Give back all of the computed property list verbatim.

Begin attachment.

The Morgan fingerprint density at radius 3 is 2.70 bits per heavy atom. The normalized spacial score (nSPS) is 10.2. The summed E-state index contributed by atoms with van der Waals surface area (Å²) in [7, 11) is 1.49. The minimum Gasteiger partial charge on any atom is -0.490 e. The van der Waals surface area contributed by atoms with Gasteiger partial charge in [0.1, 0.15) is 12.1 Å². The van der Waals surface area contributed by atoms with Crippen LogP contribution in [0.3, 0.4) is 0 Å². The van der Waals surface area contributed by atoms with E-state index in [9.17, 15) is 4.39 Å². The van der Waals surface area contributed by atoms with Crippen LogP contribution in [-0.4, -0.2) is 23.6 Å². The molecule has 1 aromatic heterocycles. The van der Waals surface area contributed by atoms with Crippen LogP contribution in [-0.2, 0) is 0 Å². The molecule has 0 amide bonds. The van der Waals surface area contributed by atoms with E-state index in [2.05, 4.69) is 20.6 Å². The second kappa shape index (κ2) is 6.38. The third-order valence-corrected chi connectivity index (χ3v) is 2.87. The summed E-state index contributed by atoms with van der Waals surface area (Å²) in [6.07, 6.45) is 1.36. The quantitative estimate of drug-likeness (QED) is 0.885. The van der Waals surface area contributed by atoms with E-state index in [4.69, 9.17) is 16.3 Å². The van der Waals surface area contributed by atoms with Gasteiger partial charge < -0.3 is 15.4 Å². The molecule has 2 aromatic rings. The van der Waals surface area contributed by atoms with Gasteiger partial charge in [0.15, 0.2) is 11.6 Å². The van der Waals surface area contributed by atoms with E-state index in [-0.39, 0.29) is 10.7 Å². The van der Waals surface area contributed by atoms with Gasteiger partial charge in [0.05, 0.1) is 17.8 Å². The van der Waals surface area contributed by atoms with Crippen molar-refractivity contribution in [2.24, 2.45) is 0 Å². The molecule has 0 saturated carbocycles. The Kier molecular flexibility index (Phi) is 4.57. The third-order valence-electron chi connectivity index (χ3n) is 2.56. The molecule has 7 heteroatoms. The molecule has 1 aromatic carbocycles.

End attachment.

The Morgan fingerprint density at radius 3 is 2.70 bits per heavy atom. The normalized spacial score (nSPS) is 10.2. The summed E-state index contributed by atoms with van der Waals surface area (Å²) in [7, 11) is 1.49. The minimum Gasteiger partial charge on any atom is -0.490 e. The van der Waals surface area contributed by atoms with Gasteiger partial charge in [0.1, 0.15) is 12.1 Å². The van der Waals surface area contributed by atoms with Crippen LogP contribution in [0.3, 0.4) is 0 Å². The van der Waals surface area contributed by atoms with E-state index in [9.17, 15) is 4.39 Å². The van der Waals surface area contributed by atoms with Crippen LogP contribution in [-0.4, -0.2) is 23.6 Å². The molecule has 1 aromatic heterocycles. The van der Waals surface area contributed by atoms with Crippen LogP contribution in [-0.2, 0) is 0 Å². The molecule has 0 amide bonds. The van der Waals surface area contributed by atoms with E-state index in [2.05, 4.69) is 20.6 Å². The second kappa shape index (κ2) is 6.38. The third-order valence-corrected chi connectivity index (χ3v) is 2.87. The summed E-state index contributed by atoms with van der Waals surface area (Å²) in [6.07, 6.45) is 1.36. The quantitative estimate of drug-likeness (QED) is 0.885. The van der Waals surface area contributed by atoms with E-state index in [4.69, 9.17) is 16.3 Å². The van der Waals surface area contributed by atoms with Gasteiger partial charge < -0.3 is 15.4 Å². The molecule has 2 aromatic rings. The van der Waals surface area contributed by atoms with Gasteiger partial charge in [0.15, 0.2) is 11.6 Å². The van der Waals surface area contributed by atoms with E-state index in [-0.39, 0.29) is 10.7 Å². The van der Waals surface area contributed by atoms with Gasteiger partial charge in [0.05, 0.1) is 17.8 Å². The van der Waals surface area contributed by atoms with Crippen molar-refractivity contribution in [2.24, 2.45) is 0 Å². The molecule has 0 saturated carbocycles. The Kier molecular flexibility index (Phi) is 4.57. The third-order valence-electron chi connectivity index (χ3n) is 2.56. The molecule has 7 heteroatoms. The molecule has 1 aromatic carbocycles.